For only a fraction of Pakistan’s female population does marriage follow education. For others, it is a long and dreaded journey of carrying tea trays and pushing tea trolleys, having to answer awkward and downright insulting questions, being looked up and down rather obviously and then, a long string of rejections that destroy self-esteem and lead to depression.

So is this an unrealistic take on the rishta (proposal) process? Admittedly, this is a (I assume!) well-intentioned advert, cleverly glamorised in a rich setting, glitzy outfits and a soft, romantic view, yet the reality is far from this scene, which may only happen in Bollywood films (picture, for example the girl shyly hiding behind in the kitchen. Does that sound like something you can relate to? Exactly.) As someone who has had to see her sisters and several friends go through this process, the ‘tea-trolley’ anger is, in my opinion, at least partly justified. Where for some women, this is an embarrassing process where potential guys and their families file into their homes and judge them purely on superficial aspects, it’s easy to see why this is seen as an outdated process which enforces certain roles on women and perpetuates expectations on women’s roles in the household, and how they are ‘supposed’ to be.

Another point of contention is how modernised society is becoming, both in the West and in Asian areas. While this is largely a process which has been handed down from earlier generations, in which marriages for some were decided for young couples by their parents, wer are now in an age of technology, where ‘meeting’ the right guy can happen over the internet without ever meeting him, or where women are afforded more opportunities to meet a potential life partner through work, social gatherings or even through the ‘match-maker’ figure.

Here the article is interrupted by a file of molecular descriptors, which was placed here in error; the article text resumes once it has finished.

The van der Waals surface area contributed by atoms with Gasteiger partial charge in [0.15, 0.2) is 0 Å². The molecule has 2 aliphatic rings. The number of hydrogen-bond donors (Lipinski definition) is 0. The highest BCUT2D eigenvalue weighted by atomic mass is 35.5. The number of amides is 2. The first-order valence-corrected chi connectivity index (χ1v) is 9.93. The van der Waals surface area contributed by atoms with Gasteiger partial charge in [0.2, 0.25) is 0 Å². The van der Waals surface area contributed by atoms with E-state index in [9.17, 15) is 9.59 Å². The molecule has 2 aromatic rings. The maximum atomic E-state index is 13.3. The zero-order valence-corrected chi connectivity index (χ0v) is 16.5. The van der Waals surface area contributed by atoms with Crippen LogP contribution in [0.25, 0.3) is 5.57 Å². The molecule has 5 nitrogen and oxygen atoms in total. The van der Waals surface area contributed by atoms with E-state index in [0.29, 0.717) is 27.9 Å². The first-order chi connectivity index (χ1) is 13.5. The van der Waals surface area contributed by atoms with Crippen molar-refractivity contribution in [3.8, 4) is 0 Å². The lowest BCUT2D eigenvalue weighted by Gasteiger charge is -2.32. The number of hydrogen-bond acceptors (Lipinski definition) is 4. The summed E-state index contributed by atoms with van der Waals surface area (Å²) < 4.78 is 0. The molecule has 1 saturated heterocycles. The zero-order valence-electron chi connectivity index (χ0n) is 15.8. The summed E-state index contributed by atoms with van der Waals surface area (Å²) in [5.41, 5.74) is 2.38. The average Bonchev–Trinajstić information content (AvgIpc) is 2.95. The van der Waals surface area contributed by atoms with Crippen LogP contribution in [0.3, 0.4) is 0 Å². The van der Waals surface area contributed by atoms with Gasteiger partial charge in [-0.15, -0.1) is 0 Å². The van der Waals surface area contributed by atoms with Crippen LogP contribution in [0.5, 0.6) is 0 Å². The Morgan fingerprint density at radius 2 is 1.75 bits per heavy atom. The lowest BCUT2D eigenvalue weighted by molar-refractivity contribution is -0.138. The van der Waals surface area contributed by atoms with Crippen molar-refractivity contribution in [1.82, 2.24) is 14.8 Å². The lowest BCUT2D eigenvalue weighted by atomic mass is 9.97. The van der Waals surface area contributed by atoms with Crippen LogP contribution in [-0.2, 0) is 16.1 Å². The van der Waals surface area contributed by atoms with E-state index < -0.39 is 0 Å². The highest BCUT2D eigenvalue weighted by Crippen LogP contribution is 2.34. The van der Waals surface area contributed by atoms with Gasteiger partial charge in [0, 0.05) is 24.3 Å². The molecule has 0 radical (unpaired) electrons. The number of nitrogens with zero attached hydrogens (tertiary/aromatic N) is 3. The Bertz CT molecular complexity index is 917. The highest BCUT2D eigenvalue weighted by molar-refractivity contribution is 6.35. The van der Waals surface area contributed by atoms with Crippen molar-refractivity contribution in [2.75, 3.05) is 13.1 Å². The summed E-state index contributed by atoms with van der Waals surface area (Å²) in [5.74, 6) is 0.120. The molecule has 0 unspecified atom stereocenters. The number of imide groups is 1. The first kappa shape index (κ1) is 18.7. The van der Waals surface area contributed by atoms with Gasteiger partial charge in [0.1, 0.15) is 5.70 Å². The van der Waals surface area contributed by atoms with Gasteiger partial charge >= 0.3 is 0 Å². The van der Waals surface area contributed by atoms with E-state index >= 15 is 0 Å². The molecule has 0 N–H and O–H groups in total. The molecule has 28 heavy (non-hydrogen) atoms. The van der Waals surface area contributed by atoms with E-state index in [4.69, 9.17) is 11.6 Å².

So why, then, do we still see this ‘tea-trolley’ process amongst the Asian population?

Admittedly, this process is dwindling somewhat compared to the various outlets that are available for women to meet their potential partners. There are also some who have argued in favour of this process, suggesting that in a Pakistani, and largely, Islamic culture, it is just one halal way to interact with your potential spouse, protecting both parties, as well as their emotions if the meeting doesn’t lead to a successful match.

Also, while this advert is may not be a true representation of Asian society and women’s feelings about meeting prospective in-laws, it can be argued that it does (unintentionally) show the reality of the situation – where some girls may come home from work or school and be shoved into a situation where they serve chai to strangers. Also, it’s an unsettling fact that although women’s education is certainly progressing in places like Pakistan, there may be some cases both in the East and the West, where young women may leave their work or education due to family pressure, in order to get married and please their families.